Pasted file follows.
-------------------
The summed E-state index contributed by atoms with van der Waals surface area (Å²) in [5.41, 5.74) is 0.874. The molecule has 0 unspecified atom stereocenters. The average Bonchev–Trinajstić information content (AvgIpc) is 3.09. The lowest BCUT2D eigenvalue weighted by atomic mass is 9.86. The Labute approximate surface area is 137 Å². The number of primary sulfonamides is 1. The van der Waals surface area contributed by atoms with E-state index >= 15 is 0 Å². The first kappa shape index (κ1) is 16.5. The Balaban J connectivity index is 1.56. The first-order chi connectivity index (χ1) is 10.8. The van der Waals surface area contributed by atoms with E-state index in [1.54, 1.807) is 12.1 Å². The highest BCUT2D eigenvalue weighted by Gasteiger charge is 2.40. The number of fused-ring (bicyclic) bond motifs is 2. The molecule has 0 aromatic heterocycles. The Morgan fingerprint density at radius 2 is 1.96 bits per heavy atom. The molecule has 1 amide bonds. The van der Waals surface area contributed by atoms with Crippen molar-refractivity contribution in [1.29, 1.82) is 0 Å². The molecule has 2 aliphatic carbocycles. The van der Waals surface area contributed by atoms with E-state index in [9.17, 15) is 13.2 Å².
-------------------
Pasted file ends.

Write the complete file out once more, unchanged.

The summed E-state index contributed by atoms with van der Waals surface area (Å²) in [5.41, 5.74) is 0.874. The molecule has 0 unspecified atom stereocenters. The average Bonchev–Trinajstić information content (AvgIpc) is 3.09. The lowest BCUT2D eigenvalue weighted by atomic mass is 9.86. The Labute approximate surface area is 137 Å². The number of primary sulfonamides is 1. The van der Waals surface area contributed by atoms with E-state index >= 15 is 0 Å². The first kappa shape index (κ1) is 16.5. The Balaban J connectivity index is 1.56. The first-order chi connectivity index (χ1) is 10.8. The van der Waals surface area contributed by atoms with E-state index in [1.54, 1.807) is 12.1 Å². The highest BCUT2D eigenvalue weighted by Gasteiger charge is 2.40. The number of fused-ring (bicyclic) bond motifs is 2. The molecule has 0 aromatic heterocycles. The Morgan fingerprint density at radius 2 is 1.96 bits per heavy atom. The molecule has 1 amide bonds. The van der Waals surface area contributed by atoms with Crippen molar-refractivity contribution in [1.29, 1.82) is 0 Å². The molecule has 2 aliphatic carbocycles. The van der Waals surface area contributed by atoms with E-state index in [9.17, 15) is 13.2 Å².